Plot the four pairs ofy values O(ylo. y2o), B(y1o, y21) and C(yi I. yY2) on standard rectangular axes,
using the same scale for yl and for Y2. The xi axis is constructed by joining the points O and A. the x2
axis by joining O and B. The xl scale is defined by O(xl = xio) and A(xl = xl I); the x2 scale is
defined by (0x2 = x20) and B(x2 = x2i). Further points on both axes may be marked using a ruler and
the two defining points. The rotation of the xi and x2 axes to achieve symmetry can be performed
subjectively or by simple trigonometry. Individual points for pairs of mean yields may be plotted by
first measuring xl along the xl axis, and x2 parallel to the x2 axis. More details of the diagram
construction are given by Dear and Mead (1983, 1984).
The interpretation of the diagrams is extremely straightforward. The results in Fig. 2 show that the
differences among the three maize varieties are important for both maize and cowpea yields, with the
difference between varieties 2 and 3 clearly less than between either variety and variety 1. There is a clear
consistency through the sequence of varieties 1 to 2 to 3, with the increase in maize yield being directly
reflected in a decrease in cowpea yield. The three points fall nearly on a line illustrating the strong relation
between the two crop yields over the three varieties. (Note also that the correlation for maize varieties,
shown in Table 3, is -0.98). Remember that random correlation between the two yields has been allowed
for by the skewness of the axes and the displayed pattern is additional tot he background correlation
The results for nitrogen main effects and the interaction of cowpea variety with nitrogen are shown in Figs.
3 and 4. The four nitrogen levels produce four pairs of mean yields in an almost straight line. The dominant
effect is on the yield of maize which increases consistently with increasing nitrogen. In addition there is a
clear pattern of compensation between the two crop yields with cowpea yield decreasing as maize yield
increases. The pattern of yields for the cowpea variety/nitrogen interaction emphasizes the two effects of
yield increase for one crop and compensation between crops. For variety A the effect of increasing nitrogen
is simply an increases of maize yield, the "line" of the nitrogen level means being almost exactly parallel to
the maize yield axis. In contrast for variety B the dominant effect is the change in the balance of
maize/cowpea yields with the maize yield increasing consistently with increasing nitrogen and the cowpea
yield showing a corresponding decline.
3.4 Significance Testing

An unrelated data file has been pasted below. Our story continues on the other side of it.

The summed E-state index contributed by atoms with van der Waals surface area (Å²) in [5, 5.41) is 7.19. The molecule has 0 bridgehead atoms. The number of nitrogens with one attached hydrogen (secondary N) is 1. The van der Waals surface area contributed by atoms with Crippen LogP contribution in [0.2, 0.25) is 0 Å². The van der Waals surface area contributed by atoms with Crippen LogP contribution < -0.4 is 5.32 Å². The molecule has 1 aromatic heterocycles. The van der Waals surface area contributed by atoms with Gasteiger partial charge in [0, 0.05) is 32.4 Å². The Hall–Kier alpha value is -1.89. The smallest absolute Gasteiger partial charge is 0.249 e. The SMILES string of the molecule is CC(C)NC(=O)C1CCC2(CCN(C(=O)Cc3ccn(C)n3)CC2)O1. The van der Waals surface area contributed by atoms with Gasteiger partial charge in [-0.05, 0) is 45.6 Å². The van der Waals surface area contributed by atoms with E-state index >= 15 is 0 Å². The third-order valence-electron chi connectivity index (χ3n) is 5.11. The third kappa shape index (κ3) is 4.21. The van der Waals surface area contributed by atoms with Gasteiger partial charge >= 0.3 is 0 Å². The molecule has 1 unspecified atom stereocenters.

There are two forms of test that are useful in bivariate analysis, and these correspond to the t and F tests
used in the analysis of a single variate. We have already mentioned in the discussion of the skew axes plot
that the standard error of a difference is the same in all directions in these diagrams. because of the scaling
of axes which is part of the instruction of the diagram the standard error per observation is 1 (measured in
the units of yl and Y2). The standard error of a mean of n observations is therefore 14n and the standard
error of a difference between two points is 4(2/n.)
Figure 3. Bivariate plot of pairs of mean yields for four nitrogen levels (0, 40, 80, and 120 kg/ha).
Maize and cowpea yields are in kilograms per hectare. (Data from Table 1).
Confidence regions for individual treatment means can be constructed as circles with radius '(2Fln), where
F is the appropriate percentage point of the F distribution on 2 and e degrees of freedom (e is the error
degrees of freedom).
The analogue of the F test in a univariate analysis of variance is also an F test. The basic concept on which
the test is based is the determinant constructed from the two sums of squares and the sum of products.
Suppose that the error SSP are El, E2, and E12, then the determinant is
E1 x E2 E\2
and it reflects both the sizes of El and E2 and the strength of the linear relationship between xl and X2. To
asses the treatment variation for a treatment SSP with values TI, T2, and T12 we calculate a statistic, L,
which compares the determinant of treatment plus error with that for error
(T, + Ez)(T2 + E2) (T12 + E12)2
The test of significance then involves comparing
F = (V 1)
The most frequently used value index is that of financial return. Other value indices include protein and dry
matter. The main criticism made specifically of financial indices is that prices fluctuate and hence the ratio
of K\ to K2 may vary considerably. A partial answer to this criticism is to employ several price ratios. Thus
the results for the four treatments discussed earlier in this section might be presented for five price ratios as
Price Ratio for Maize/Cowpea
Treatment 1:1 1:2 1:3 1:4
While some comparison patterns, such as (2 vs. 1) or (2 vs. 3), remain consistent for this range of price
ratios others, such as (1 vs. 3) or (2 vs. 4), do not.
One other form of single measurement comparison which is exactly equivalent to the financial value index
is the crop equivalent. In calculating a crop equivalent, yield of one crop is "converted" into yield
equivalent of the other crop by using the ratio of prices of the two crops. The exact equivalence of crop
equivalent yield to financial index is immediately obvious algebraically but may be perceived clearly also
by considering the four treatments for a 1 : 3 price ratio. This ratio implies that a unit yield of cowpea is
worth 3 units of maize. We can therefore calculate yields as maize equivalents or cowpea equivalents as
2653 + 3(458)= 4027
5323 + 3(319) = 6280
4722 = 4722
458 + 2653/3 = 1342
319 + 5323/3 = 2093
4722/3 = 1574
1490 = 1490
The relative comparisons are identical for the two equivalents.